AES22 June 15-17, 2002, Espoo, Finland
International Conference on Virtual, Synthetic and Entertainment Audio

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Instructions for preparing presentations, posters and demos can be found in the Author's guide.

Please note! Paper number 199 has been updated and the new version is available here in PDF-format. Due to an unfortunate error in the process for mastering the conference proceedings, an older version of this paper was included in the proceedings. We apologize for the inconveniece caused by this. Please refer to this updated version of the paper instead of the one in the proceedings.

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Invited papers

Jens Blauert, professor

Institut für Kommunikationsakustik, Ruhr-Universtität Bochum, Germany

Instrumental Analysis and Synthesis of Auditory Scenes: Communication Acoustics


We propose in the following to use the cover label Communication Acoustics for those branches of acoustics which are closely related to the information technologies and computer sciences. After a short review of the relevant research fields of the Institute of Communication Acoustics at Bochum, Germany, two areas are dealt with in more detail, namely, instrumental analysis and instrumental synthesis of auditory scenes. In both areas it shows up that cognitive and multi-modal phenomena have to be taken into account. Thus, future communication-acoustical systems shall most probably increasingly contain knowledge-based and multi-modal components - and, further, future communication-acoustical system will be embedded as subsystems into more complex systems. This technological development trend will coin the future of Communication Acoustics in the context of the information technologies.

Jürgen Herre, Dr.-Ing.

FhG-IIS A, Audio & Multimedia, Erlangen, Germany

Audio Coding - An All-round Entertainment Technology


Audio compression technology has become a rapidly developing core technology within the recent decade. Starting out from early basic research, its potential has received increasing recognition and has led to the wide spread deployment of this technology in numerous novel applications, and many more exciting applications are still to come in the near future. This paper attempts to provide an overview of the most relevant aspects of the audio coding (r)evolution and illustrates how audio coding has evolved over time to accommodate the needs of a wide range of entertainment applications.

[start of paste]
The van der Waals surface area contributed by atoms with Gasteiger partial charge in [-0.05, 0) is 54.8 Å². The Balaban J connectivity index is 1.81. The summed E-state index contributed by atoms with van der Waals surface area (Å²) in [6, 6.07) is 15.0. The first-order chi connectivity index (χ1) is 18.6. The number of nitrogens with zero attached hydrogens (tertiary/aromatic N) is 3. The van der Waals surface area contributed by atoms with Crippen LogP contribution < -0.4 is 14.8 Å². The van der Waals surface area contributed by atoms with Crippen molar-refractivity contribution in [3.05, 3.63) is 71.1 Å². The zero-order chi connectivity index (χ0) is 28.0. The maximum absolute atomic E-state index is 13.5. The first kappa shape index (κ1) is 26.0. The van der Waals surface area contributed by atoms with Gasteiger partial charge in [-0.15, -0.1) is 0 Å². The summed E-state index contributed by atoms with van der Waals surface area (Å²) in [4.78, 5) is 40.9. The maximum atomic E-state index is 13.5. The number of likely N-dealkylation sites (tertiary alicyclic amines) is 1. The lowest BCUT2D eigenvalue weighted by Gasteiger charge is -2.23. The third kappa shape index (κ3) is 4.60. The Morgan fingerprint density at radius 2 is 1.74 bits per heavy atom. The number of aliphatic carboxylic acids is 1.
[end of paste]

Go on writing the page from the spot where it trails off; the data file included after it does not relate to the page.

Xavier Rodet, professor

IRCAM, Paris, France

Present state and future challenges of synthesis and processing of the singing voice


The synthesis of the singing voice has been a topic of study for more than 35 years. Recent work shows that the musical and natural quality of singing voice synthesis has evolved enough for high fidelity commercial applications to be realistically envisioned. This paper begins by presenting a brief historical perspective of synthesis methods, control strategies and research in this field. The synthesis methods themselves, i.e. the synthesizers which compute the sound signal samples, are then presented. These range from models of the physics of the vocal apparatus to models of the signal produced by human singers and voice processing techniques. The next section of the paper presents control strategies, rules and a variety of recorded data which are employed to compute the parameter values for synthesizers. Different levels of such rules are needed, from the low level rules describing details of articulation, to those of a higher level which implement various aspects of musical interpretation. Some aspects of choir singing synthesis are also considered. Recent research and accomplishments are presented as well. Future challenges include synthesizer models improvements, automatic estimation of model parameter values from recordings, learning techniques for automatic rule construction and, last but not least, gaining a better understanding of the technical, acoustical and interpretive aspects of the singing voice. Sound examples will be played at the conference.

Peter Svensson, professor

NTNU, Trondheim, Norway

Computational Modeling and Simulation of Acoustic Spaces

Abstract (with Ulf. R. Kristiansen):

The computational modeling of acoustic spaces is fundamental to many applications in auralization/virtual acoustics. The demands vary widely, from real-time simulation in multimedia and computer games, to non-real time situations with high accuracy needs, such as prediction of room acoustic conditions in music performance spaces. Acoustic spaces include single room or multi-room spaces, with simple or complex geometries and boundary conditions. Outdoor spaces can range from city environments to open landscapes. Sound transmission through partitions is an important issue in some cases. This presentation gives an overview of techniques used in the various auralization applications. Aspects of accuracy and computational efficiency will be discussed, as well as which acoustical phenomena can and cannot be modelled with various techniques.

A total of 57 full paper submissions was sent to the conference. Based on the results of a scientific review process, 44 papers were accepted to be presented at the conference and published in the conference proceedings.

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